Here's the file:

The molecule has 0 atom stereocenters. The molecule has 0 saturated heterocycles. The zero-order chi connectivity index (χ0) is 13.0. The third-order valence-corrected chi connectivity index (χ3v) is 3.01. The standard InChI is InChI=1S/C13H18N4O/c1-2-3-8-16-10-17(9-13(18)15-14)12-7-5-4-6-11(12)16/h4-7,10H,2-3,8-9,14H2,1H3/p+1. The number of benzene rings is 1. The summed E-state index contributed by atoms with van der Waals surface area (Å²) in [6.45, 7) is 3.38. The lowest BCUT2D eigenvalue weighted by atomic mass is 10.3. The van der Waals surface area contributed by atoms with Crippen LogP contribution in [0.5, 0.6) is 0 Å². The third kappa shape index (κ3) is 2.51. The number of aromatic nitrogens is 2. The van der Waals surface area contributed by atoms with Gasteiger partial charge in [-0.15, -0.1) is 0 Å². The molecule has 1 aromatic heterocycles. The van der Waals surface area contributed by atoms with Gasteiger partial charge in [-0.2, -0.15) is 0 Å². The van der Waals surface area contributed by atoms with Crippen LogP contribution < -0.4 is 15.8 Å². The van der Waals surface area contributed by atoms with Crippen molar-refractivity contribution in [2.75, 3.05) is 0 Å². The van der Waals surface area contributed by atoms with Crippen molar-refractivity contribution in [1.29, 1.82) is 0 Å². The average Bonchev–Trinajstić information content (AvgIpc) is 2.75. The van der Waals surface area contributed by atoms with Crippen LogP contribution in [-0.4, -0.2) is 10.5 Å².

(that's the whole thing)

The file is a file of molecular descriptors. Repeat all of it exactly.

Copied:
The molecule has 0 atom stereocenters. The molecule has 0 saturated heterocycles. The zero-order chi connectivity index (χ0) is 13.0. The third-order valence-corrected chi connectivity index (χ3v) is 3.01. The standard InChI is InChI=1S/C13H18N4O/c1-2-3-8-16-10-17(9-13(18)15-14)12-7-5-4-6-11(12)16/h4-7,10H,2-3,8-9,14H2,1H3/p+1. The number of benzene rings is 1. The summed E-state index contributed by atoms with van der Waals surface area (Å²) in [6.45, 7) is 3.38. The lowest BCUT2D eigenvalue weighted by atomic mass is 10.3. The van der Waals surface area contributed by atoms with Crippen LogP contribution in [0.5, 0.6) is 0 Å². The third kappa shape index (κ3) is 2.51. The number of aromatic nitrogens is 2. The van der Waals surface area contributed by atoms with Gasteiger partial charge in [-0.15, -0.1) is 0 Å². The molecule has 1 aromatic heterocycles. The van der Waals surface area contributed by atoms with Gasteiger partial charge in [-0.2, -0.15) is 0 Å². The van der Waals surface area contributed by atoms with Crippen LogP contribution < -0.4 is 15.8 Å². The van der Waals surface area contributed by atoms with Crippen molar-refractivity contribution in [2.75, 3.05) is 0 Å². The van der Waals surface area contributed by atoms with Crippen molar-refractivity contribution in [1.29, 1.82) is 0 Å². The average Bonchev–Trinajstić information content (AvgIpc) is 2.75. The van der Waals surface area contributed by atoms with Crippen LogP contribution in [-0.4, -0.2) is 10.5 Å².